Like in Live 16, you will be graded for every performance. The higher your grade, the more experience you earn, which you can then feed back into your player’s stats and abilities. Every game you play, whether it’s an NBA game, a Pro-Am game, or a street game, will earn you XP toward leveling up your character. If you’re getting a lot of minutes in the League, then it definitely pays to grind it out there. However, if you were a lower draft pick, you might want to buff your skills in Pro-Am games against other players or against the CPU, which you’ll get more time on the court. It leads to you having a satisfying relationship with your created character. The more you level them up, the better you’ll be against tougher opponents, both online and off.
What’s not as satisfying is having to play with AI teammates. Live 16’s AI was pretty abysmal, and while Live 18 takes some steps forward, inconsistent decision-making and an almost magical ability to suck at getting defensive rebounds led to too many moments where I felt like my team was playing against me. It’s slightly better when playing with human teammates online, though most likely you’ll be wide open for a corner three and your teammate will insist on driving to the basket while triple-teamed and doinking a layup.
On the topic of multiplayer, connection issues for the early adopters seemed okay. I was dropped from one head-to-head game, though it did say my opponent quit the match before it even began. As far as the Pro-Am five-on-five online is concerned, it ran quite smoothly. The major downside for this mode is that, if you’re in an online lobby and other players quit, it seems like the game will simply fill those empty spots on the roster with AI players instead of finding new players to fill in the blanks. While it’s easy enough to quit out and join another lobby, it’s an odd choice, though it’s possible that the relatively fewer players who had early access made it more difficult to find available players. Still, it isn’t the most elegant solution, and it seems like you’ll want to go in with a full team most of the time anyway, as playing with strangers can often result in dropped plays and selfish players.
That’s to say, when it comes to sports games, I much prefer controlling the entire team. Unfortunately, Live 18’s Franchise mode is just kind of boring. There’s plenty to do if you want to focus on a single team and play every game, but don’t look for much beyond that. You can still micro-manage your roster and you can jump into the middle of simulated games if your team is losing and you want to try to correct the ship, but trading and picking up free agents is made somewhat awkward by the fact that the calendar is split into weeks. Additionally, news from around the league is sometimes just completely wrong, like when I simulated a game as the Cleveland Cavaliers and it said that Richard Jefferson earned a double-double, which would be awesome (if not a little unexpected) except for the fact that Jefferson hadn’t played a single minute that game. It doesn’t break the mode, but it doesn’t help it, either. All of this means that Franchise mode isn’t necessarily terrible, but it makes zero significant changes or improvements over Live 16’s, which is pretty disappointing when you consider the developers had two years to buff what has historically been the most popular mode in sports games. Live 18’s Franchise mode is simply not immersive in any way.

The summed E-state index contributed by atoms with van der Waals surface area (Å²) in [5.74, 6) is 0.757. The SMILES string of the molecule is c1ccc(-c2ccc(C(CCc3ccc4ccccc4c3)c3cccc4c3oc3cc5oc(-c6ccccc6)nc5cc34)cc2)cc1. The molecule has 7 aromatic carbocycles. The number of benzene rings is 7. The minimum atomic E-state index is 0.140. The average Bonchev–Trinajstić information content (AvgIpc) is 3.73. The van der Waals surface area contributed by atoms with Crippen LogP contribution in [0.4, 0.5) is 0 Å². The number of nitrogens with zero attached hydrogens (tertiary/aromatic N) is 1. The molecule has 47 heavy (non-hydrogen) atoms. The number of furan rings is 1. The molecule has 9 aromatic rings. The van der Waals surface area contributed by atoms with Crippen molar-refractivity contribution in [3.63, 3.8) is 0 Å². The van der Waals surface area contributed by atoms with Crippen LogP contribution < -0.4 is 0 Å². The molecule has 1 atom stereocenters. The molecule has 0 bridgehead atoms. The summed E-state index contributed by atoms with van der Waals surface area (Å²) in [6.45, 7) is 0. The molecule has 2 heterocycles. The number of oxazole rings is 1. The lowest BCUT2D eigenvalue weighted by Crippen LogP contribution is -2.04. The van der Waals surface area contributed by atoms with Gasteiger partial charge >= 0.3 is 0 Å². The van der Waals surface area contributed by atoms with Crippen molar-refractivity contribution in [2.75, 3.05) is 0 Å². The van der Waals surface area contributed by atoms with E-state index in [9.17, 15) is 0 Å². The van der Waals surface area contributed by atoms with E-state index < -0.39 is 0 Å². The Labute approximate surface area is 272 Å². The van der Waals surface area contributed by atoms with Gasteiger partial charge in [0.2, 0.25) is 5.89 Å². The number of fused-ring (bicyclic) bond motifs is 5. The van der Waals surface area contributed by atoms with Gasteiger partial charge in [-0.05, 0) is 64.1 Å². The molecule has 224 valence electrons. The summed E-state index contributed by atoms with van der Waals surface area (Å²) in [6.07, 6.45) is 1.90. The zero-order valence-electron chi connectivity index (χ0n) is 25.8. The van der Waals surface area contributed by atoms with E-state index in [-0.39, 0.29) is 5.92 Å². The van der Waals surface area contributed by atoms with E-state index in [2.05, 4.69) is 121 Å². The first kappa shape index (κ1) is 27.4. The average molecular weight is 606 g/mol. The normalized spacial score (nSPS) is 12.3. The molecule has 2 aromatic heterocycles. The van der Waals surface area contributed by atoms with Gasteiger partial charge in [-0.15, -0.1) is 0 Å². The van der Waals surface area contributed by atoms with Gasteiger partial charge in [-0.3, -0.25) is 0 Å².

Outside of Franchise mode, one other interesting addition to Live 18 is the WNBA to Play Now. While you can’t play a WNBA franchise or career, you can play an exhibition game with two WNBA teams. While the inclusion of the WNBA is a nice nod to the historically under-appreciated league, EA Sports falls far short of providing an equal experience. It’s immediately noticeable that EA Sports didn’t bother having the commentators record almost any of the WNBA players’ names. Additionally, you can’t play WNBA games online, run a WNBA franchise, or create a WNBA player, so it seems almost like an afterthought whose purpose was to gain some sort of social brownie points that look good in marketing campaigns. That being said, something is better than nothing, I suppose, but my hope is that EA Sports will continue this trend and expand on the WNBA next year.
And that pretty much sums up my experience with NBA Live 18 in a nutshell: it took some steps forward, but it could have gone further. Whether that’s with the career mode, which could have introduced a more compelling narrative device other than text messages between you and your agent, or whether it’s player models, which look less stiff than they have but still suffer from some weird animation issues and odd facial tics, NBA Live is probably at a better place than it’s been in a long time. Still, some of that was by mimicking what NBA 2K has been doing for a while now. As good as NBA Live’s career mode is, it’s been done before. What hasn’t necessarily been done before is a completely immersive Franchise Mode. Either way, NBA Live will need to commit to something in a big way if it wants to stay relevant, though by continuing to refine its gameplay, especially when it comes to one-on-one defensive situations, and alternatively going all out with its franchise mode next year, NBA Live might have a future after all.
NBA Live 18 has improved in almost every way over its predecessor, making a strong case for its continued existence. However, a lackluster franchise and a sense of been-there-done-that with that other basketball series puts Live 18 one step behind the competition.
E - Everyone
|NBA Live 18 is available on Xbox One and PlayStation 4. Primary version reviewed was for PS4. Review code was provided by EA Sports for the benefit of this review. EGM reviews games on a scale of one to five stars.|